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Reduced fire threat, but still no return for Canada evacuees

Update: May, 13/2016 - 14:53
A burnt out pick up truck is seen in the driveway of a burnt down home in the Beacon Hill neighbourhood in Fort McMurray, Alberta, Canada on May 9, 2016. — AFP/VNA Photo
Viet Nam News

MONTREAL  The threat posed by the massive fire that led to the evacuation of Fort McMurray, Canada has diminished, but it will take time before residents can return home, officials said Thursday.

Rescue crews have restored electricity downtown but still must do the same for gas and drinking water, as well as the sewer system.

"As the immediate threat has been reduced, we’re shifting to stabilization and recovery for reentree when it’s safe to do so," the province of Alberta’s Minister of Municipal Affairs Danielle Larivee said during a press conference.

Government inspectors must finish examining 520 houses and buildings that suffered damage, in addition to the 2,400 completely destroyed by the flames.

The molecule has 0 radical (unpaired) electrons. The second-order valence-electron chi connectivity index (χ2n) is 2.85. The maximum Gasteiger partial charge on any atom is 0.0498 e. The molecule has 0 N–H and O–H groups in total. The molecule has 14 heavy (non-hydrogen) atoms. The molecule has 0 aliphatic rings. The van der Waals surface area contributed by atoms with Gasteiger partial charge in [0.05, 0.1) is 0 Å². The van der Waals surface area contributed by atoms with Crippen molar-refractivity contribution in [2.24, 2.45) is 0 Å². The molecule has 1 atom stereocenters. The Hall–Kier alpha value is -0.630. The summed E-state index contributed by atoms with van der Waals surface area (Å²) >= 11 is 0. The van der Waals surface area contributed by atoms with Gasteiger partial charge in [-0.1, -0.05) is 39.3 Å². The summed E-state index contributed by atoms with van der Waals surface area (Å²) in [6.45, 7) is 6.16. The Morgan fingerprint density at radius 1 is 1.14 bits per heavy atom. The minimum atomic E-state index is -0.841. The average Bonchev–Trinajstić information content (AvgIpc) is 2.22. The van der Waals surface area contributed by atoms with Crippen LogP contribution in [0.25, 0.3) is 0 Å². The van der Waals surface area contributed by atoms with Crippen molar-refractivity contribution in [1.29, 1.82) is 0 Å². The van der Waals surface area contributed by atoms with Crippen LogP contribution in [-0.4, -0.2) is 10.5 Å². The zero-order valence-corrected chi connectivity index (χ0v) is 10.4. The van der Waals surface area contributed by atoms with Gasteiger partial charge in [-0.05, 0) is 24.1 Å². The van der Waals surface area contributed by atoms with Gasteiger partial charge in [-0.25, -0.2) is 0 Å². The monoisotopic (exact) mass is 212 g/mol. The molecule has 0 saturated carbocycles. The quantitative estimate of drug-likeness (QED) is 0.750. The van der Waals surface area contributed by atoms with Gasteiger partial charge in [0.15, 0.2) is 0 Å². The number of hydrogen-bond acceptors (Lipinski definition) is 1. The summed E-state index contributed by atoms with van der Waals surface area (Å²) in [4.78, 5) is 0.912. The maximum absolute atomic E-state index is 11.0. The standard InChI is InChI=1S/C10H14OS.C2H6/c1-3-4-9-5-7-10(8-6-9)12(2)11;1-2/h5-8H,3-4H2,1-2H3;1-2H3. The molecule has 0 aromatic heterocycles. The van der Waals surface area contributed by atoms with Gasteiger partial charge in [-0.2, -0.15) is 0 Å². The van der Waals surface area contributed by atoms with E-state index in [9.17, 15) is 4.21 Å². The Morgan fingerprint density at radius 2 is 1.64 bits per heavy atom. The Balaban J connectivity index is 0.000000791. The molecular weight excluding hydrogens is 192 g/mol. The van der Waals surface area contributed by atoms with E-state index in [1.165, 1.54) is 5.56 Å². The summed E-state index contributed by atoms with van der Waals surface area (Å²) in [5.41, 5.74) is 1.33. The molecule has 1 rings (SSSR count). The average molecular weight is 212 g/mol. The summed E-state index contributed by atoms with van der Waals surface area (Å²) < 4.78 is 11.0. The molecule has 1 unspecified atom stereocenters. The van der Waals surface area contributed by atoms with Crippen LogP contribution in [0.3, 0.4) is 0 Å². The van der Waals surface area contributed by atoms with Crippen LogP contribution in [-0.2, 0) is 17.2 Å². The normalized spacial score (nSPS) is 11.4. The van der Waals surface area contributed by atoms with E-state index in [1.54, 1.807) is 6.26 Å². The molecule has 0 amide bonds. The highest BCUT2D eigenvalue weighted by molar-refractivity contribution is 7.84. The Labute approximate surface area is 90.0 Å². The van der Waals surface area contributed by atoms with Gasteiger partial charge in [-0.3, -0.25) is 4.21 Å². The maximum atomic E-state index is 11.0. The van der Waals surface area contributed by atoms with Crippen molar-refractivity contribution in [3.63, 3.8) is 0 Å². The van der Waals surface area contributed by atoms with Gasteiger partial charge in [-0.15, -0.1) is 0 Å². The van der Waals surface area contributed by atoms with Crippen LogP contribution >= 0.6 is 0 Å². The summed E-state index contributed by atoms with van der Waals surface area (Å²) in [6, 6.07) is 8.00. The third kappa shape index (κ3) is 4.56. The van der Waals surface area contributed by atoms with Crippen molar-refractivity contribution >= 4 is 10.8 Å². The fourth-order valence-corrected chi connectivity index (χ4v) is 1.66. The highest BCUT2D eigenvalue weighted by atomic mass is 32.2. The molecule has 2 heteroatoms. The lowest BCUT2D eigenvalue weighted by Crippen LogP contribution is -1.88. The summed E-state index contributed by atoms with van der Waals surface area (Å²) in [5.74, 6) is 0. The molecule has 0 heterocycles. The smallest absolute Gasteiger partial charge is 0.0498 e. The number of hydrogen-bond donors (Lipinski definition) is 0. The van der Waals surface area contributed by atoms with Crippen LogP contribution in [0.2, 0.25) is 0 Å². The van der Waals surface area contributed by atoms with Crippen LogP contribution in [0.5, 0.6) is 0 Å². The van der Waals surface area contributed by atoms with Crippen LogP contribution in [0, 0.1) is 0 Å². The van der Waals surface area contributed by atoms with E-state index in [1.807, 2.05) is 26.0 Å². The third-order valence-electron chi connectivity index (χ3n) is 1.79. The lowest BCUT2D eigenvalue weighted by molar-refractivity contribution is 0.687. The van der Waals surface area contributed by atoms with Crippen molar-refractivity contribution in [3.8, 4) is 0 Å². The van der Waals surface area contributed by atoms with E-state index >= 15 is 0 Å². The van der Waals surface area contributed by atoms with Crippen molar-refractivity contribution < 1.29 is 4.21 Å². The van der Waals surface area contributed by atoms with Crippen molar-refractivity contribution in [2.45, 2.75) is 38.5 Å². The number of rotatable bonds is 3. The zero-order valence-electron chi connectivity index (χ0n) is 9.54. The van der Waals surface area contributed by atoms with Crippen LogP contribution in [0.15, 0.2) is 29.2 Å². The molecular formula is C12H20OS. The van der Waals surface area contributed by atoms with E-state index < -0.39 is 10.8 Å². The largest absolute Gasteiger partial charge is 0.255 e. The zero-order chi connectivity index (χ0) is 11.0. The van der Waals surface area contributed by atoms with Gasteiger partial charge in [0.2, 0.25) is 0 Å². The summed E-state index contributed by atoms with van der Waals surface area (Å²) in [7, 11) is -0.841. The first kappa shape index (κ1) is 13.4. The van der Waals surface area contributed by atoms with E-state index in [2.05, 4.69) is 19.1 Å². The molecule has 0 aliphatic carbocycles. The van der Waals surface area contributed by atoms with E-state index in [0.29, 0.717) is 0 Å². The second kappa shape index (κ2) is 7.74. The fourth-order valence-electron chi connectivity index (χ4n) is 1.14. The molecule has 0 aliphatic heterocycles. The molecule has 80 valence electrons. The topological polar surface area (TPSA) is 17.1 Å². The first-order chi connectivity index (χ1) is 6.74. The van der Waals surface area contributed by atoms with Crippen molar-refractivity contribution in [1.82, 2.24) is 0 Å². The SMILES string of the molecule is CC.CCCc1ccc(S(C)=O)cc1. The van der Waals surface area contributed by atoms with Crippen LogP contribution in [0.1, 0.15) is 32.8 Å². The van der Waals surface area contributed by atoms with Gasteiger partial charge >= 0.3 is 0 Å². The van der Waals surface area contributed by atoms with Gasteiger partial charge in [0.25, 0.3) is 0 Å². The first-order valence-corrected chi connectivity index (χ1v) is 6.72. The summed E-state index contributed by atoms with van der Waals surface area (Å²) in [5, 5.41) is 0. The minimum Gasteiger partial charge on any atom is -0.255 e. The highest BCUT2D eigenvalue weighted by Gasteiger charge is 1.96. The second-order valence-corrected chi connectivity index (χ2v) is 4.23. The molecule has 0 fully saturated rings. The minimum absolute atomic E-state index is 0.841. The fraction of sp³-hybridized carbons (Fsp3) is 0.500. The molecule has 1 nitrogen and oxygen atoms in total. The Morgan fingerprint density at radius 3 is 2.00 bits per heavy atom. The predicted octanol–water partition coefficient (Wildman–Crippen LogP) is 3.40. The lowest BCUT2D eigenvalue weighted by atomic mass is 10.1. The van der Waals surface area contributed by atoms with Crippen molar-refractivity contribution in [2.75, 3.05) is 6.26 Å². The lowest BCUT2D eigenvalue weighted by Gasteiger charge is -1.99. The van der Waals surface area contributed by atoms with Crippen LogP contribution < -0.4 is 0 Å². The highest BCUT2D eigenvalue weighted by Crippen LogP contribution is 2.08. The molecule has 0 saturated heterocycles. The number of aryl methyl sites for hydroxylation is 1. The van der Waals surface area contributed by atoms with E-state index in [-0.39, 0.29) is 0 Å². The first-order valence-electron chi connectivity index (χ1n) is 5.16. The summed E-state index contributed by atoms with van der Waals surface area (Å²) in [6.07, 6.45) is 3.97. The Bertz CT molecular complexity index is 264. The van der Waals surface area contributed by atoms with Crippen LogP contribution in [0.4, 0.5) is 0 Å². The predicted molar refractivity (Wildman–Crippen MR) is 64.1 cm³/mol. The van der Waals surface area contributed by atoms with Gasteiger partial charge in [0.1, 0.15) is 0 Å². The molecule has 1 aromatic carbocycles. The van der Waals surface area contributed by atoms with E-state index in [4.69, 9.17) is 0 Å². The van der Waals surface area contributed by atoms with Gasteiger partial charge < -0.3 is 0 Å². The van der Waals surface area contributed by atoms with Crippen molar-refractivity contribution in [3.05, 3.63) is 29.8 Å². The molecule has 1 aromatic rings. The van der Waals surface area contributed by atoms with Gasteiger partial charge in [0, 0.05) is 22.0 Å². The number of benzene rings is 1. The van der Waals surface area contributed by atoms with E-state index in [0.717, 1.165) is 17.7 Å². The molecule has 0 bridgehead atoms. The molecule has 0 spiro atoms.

Meanwhile, the only hospital for hundreds of kilometers was damaged by water and smoke, and must also be cleaned, she said.

The entire city of 100,000 people was evacuated last week. Its suburbs suffered major damage, but the city center was largely spared.

"I know that this is not the news that Fort McMurray and area residents wanted to hear. But this is what we need to do to ensure safety," Larivee said.

She added that the government will present a detailed plan of return for the evacuees in approximately 10 days.

The 850 firefighters deployed to the area are battling priority hot spots around the city thanks to infrared surveillance, said Chad Morrison, director of the province’s fire services.

The main blaze, which has destroyed 2,410 square kilometers in a dozen days, continued to stretch eastward Thursday, ravaging uninhabited zones just 25 kilometers from the neighboring province of Saskatchewan, Fort McMurray fire chief Darby Allen said.  AFP








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